Tuesday, November 13, 2007

Why I teach music


I am privileged to work with many children, including some who have been abused and now live in the custody of the state. I am only one music teacher, and, at times, I have questioned my ability to work with these children. I want to create something meaningful and lasting in their lives, but they have been stripped down to bare survival instincts. How do you reach past such a barricade and remind them that it is ok to just be a child, to laugh, to trust, to believe that life is full of wonderful possibilities?

These were some of the questions that haunted me on a return trip home from the foster facility recently. I had met a new child in class. She and her sister were the same age as my own two daughters. She sat sadly in a corner and wouldn’t even look at me. I tried every technique I knew to make a connection with her, but I couldn’t see that I even made a dent. As I was leaving, I overheard one of the other children remark, “She says she misses her mom! Doesn’t she think I miss mine too?” I cried for them all the way home. Did I believe in music anymore? What was I accomplishing there, anyway?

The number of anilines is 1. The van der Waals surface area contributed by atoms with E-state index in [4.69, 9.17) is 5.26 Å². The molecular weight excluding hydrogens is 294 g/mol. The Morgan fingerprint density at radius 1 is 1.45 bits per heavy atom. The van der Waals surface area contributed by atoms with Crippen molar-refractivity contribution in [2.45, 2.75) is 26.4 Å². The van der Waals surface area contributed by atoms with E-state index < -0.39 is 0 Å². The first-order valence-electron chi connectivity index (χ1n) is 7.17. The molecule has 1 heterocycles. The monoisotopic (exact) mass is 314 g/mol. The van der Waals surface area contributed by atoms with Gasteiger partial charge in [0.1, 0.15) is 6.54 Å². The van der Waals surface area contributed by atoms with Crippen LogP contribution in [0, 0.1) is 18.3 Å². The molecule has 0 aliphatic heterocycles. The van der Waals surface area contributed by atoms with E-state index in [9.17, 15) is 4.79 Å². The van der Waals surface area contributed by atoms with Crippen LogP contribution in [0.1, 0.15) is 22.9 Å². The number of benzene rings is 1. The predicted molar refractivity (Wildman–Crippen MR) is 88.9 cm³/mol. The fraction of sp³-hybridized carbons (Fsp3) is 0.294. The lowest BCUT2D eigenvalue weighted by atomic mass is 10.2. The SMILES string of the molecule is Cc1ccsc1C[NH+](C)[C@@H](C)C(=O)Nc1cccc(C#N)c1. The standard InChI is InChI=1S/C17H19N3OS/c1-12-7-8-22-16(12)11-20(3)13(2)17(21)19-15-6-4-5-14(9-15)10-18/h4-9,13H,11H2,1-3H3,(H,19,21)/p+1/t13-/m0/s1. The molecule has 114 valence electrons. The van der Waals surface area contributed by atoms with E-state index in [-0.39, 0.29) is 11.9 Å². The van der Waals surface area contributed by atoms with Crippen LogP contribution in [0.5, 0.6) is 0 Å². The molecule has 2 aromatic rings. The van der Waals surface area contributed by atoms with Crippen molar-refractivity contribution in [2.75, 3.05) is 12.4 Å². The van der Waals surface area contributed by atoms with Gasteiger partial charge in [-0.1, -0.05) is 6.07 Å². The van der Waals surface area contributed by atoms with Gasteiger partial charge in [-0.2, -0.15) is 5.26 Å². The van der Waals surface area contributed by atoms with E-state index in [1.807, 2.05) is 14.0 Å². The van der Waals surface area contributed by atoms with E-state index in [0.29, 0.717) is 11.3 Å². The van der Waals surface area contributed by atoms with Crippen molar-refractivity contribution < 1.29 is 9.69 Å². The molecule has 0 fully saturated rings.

I did a lot of soul searching that week and here’s what I found. I do believe profoundly in the power of music. It is a universal language that invokes emotions and passions understood without words. It unites all of us in joys and sorrows. It brings us comfort when we are all alone and washes away our sadness. It stirs up hopes hidden deep within us, even hopes and dreams that we may have forgotten. Through music, we can express our innermost feelings, and the resultant melody moves those around us to share in those feelings. Sometimes a surprisingly beautiful harmony can be created in the process of dissonance, even the dissonance of an abused child.

I have come to realize that I can't change the world. However, through the power of music, I can change it one child at a time. Oh and by the way, that little girl was the first one through the door the next week, with a great big smile and an even bigger hug for me. I believe in music! Do you?

1 comment:

Kindermusik of the Valley said...

Dear Aimee,
Thank you so much for this honest account of working with such special children. It is so true that often working in outreach is discouraging and heartbreaking - but also so beautiful and in the end is the realization that you really are changing a child's world - because in a life of unpredictability the day they are living right now is their world, the seeds you plant there, if not in front of you, will bloom another day. Peace, Helen